Barack Obama and History

Every President ends up being measured against history.  Whether the measurement winds up looking positive or negative is based on a combination of what the President does, what fate hands him, and the political outlook of the person doing the measuring.  Liberals said that if Bill Clinton had gotten national health care reform passed, he would have been “the next FDR.”  Conservatives wanted both Bushes to be the next Reagan.

Who will Barack Obama be?  It’s too early to really tell of course, but that doesn’t stop people from passing judgment.  Liberals look at the current President and see visions of JFK.  Conservatives see a cross between unflattering sides of FDR and Jimmy Carter.  While conceding again that it is premature to etch anything in stone, so far I see Woodrow Wilson.

As President, Wilson remarked, “It would be an irony of fate if my administration had to deal chiefly with foreign affairs.”  Wilson was a progressive who had several strongly held ideas and goals concerning domestic policies.  He believed that the government could reshape some major things in American society that he was convinced needed reshaping.  President Obama is similarly oriented.  Our current President wants to reform health care and make our economy more environmentally friendly, among other things.  Will foreign affairs (or even a domestic one like high unemployment) re-orient his agenda?  We’ll see.

What was ironic about Wilson, and his famous quotation, was that he was President during what became the biggest foreign policy issue in American history up to that point–World War One.  Wilson wanted to keep us out of the war and focus on other things, but eventually felt compelled to ask Congress to declare war on the Central Powers.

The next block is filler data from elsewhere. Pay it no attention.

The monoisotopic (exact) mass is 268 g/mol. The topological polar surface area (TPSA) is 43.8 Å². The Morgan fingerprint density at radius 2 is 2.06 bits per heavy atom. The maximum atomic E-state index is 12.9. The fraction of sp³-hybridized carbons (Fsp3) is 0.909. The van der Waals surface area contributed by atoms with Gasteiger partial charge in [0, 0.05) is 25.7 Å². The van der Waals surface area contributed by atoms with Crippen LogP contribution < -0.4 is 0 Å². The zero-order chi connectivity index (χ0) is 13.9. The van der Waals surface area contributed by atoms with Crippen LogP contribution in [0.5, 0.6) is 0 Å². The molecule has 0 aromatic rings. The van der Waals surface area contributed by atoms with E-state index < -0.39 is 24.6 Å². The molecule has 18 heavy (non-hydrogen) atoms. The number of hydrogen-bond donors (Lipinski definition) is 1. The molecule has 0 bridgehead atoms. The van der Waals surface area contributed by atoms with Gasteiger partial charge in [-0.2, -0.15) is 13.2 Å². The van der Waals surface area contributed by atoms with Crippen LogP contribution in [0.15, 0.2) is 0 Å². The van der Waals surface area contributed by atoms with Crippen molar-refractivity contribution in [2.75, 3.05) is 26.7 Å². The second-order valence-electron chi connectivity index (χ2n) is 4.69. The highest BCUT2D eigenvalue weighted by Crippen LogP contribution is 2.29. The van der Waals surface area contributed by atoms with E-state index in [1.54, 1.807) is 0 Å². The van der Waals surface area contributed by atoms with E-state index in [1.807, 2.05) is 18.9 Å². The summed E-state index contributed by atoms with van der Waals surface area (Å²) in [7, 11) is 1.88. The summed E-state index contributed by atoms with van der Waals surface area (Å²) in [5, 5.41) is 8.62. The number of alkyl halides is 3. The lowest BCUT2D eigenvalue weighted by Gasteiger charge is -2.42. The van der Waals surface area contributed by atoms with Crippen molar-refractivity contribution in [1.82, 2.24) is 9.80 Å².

President Obama’s candidacy was propelled forward by his early and vocal opposition to the Second Iraq War.  He frequently expressed his support for the war effort in Afghanistan, but that was more easily done, given the international co-operation there and given how manageable the situation seemed.

Now the military experts are calling for an expansion of our efforts there.  Meanwhile, the President’s approach to North Korea and Iran, characterized by a more conciliatory attitude than his immediate predecessor, is not exactly paying dividends yet.

Will the President be a reluctant warrior who gets the job done, like Woodrow Wilson; or will Obama be a non-warrior like Jimmy Carter?  Perhaps President Obama will fashion his own approach, and future Presidents will be compared to him.

One final comparison between our current President and our leader during World War One: they both won a Nobel Peace Prize.  Wilson got his for helping bring World War One to an end militarily and for getting the leaders of the Allies to buy into aspects of his grand vision for a lasting peace.  Honestly, I’m not sure why President Obama won.  He’s given some speeches about how nice it would be to live in a world without nuclear weapons, but I’m not sure he changed any minds in North Korea or Iran.

Who is President Obama, and how will history judge him?  Time will tell.